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Mortal Kombat movie

Mortal Kombat movie review: “Great fights, terrible characters”

(Image: © Warner Bros./New Line Cinema)

Our Verdict

The Mortal Kombat movie excels when it lets the fighting do the talking. The rest of the time, it simply falls flat

Mortal Kombat, you may know, happens to be a video game adaptation – and that should immediately have you adjusting your expectations. Where the original Mortal Kombat – released in 1995 and directed by Paul W. S. Anderson – took the brutal source material and converted it into a brainless but fun-fighting movie, the reboot walks a more serious path, amping up the gratuitous violence and turning down any sense of character. The new adaptation may be action-packed, but the heroes are dull-as-ditchwater and Earth’s invaders are villains ripped from a screenwriters’ textbook.

Created specifically for the movie, protagonist Cole Young (Lewis Tan) is a former MMA champion who fights for chump change to support his family. Enter Jax (Mehcad Brooks), formerly of the special forces, who sends Cole to Sonya Blade (Jessica McNamee). Cole has a dragon tattoo – with him since birth – which signals that he’s actually a champion of Earthrealm, chosen to battle the enemies of Netherrealm in a competition known as Mortal Kombat. "Look, they spelled it wrong," Cole quips during an exposition dump. Unfortunately, that’s pretty much his only memorable line, with the lead blending into the background of his own story. 

Sonya presents us with a few helpful documents and introduces another fighter, Kano (Josh Lawson), a wise-cracking, beer-loving Aussie. Director Simon McQuoid speedily hurries our characters to another location, where we are subject to further exposition and introduced to more protagonists – Raiden, Liu Kang, and Kung Lao. From there, our heroes can quickly get to some training before the actual tournament begins.

Mortal Kombat’s not particularly interested in developing these characters beyond mere cliches. Take, for instance, the Terminator-like Sub Zero (Joe Taslim), a malevolent force who could have had an interesting backstory, yet we’re offered very little. Instead, Sub’s simply a pawn belonging to the soul-sucking Shang Tsung (Chin Han), himself given zero motivation other than wanting to take over Earthrealm.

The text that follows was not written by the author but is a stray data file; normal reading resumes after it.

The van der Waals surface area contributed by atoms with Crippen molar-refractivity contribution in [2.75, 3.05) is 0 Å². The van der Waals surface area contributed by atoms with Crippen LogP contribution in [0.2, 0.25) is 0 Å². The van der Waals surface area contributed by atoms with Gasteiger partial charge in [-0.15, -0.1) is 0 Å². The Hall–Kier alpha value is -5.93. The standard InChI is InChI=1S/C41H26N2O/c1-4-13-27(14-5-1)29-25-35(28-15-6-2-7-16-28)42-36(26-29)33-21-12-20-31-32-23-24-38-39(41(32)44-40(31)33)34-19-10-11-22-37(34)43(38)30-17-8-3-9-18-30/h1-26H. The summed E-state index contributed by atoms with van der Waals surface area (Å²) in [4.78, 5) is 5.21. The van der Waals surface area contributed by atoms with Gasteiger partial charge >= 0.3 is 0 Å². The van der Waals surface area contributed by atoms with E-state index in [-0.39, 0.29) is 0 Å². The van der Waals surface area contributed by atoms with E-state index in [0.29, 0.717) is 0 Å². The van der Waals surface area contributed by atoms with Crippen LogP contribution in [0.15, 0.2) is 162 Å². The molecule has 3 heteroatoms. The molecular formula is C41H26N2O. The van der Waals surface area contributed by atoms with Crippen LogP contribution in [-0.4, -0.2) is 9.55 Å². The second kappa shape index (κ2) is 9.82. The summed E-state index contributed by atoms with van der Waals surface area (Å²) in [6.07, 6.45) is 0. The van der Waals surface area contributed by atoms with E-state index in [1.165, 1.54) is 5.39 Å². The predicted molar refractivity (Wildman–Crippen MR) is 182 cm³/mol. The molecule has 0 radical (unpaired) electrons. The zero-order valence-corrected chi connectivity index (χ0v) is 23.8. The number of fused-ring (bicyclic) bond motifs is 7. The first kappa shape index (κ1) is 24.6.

There are simply too many characters given too much to do. Mortal Kombat wants to assemble its own Avengers, but does not have the space to make them likable individuals. That’s partly the fault of this being an almost too-accurate adaptation of Mortal Kombat, a series best known for fatalities, the horrendous killer moves that caused every mother in the ‘90s to ban their children from playing the video games. McQuoid wants to depict these moves in all their bloody glory while also making us care about the characters being killed. As a result, the filmmaker reaches for too much, and everything between the action drags. 

Luckily, though, when the fighting does the talking, Mortal Kombat delivers a few swift uppercuts. Each battle is beautifully shot and choreographed, with some excellent fatalities that will be best enjoyed amid a roaring cinema crowd. Meanwhile, the actors bring technical know-how to their roles, especially Tan and Taslim, which enhances these scenes, as does each character having their own visually different fighting style. Plus, their abilities make for some visually exciting moments that will be enjoyed most by devoted game players. So, if you can make it through the predictable story and dire dialogue, then the brutal fights are certainly exhilarating spectacles. A movie to turn off and plug in to.

Mortal Kombat is out now on HBO Max in the US (check out the best HBO Max prices) and on-demand in the UK.

The Verdict

2 out of 5

Mortal Kombat movie review: “Great fights, terrible characters”

The Mortal Kombat movie excels when it lets the fighting do the talking. The rest of the time, it simply falls flat

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I'm the Entertainment Editor over here at GamesRadar+, bringing you all the latest movie and TV news, reviews, and features, plus I look after the Total Film and SFX sections and socials. I used to work at The Independent as a general culture writer before specializing in TV and film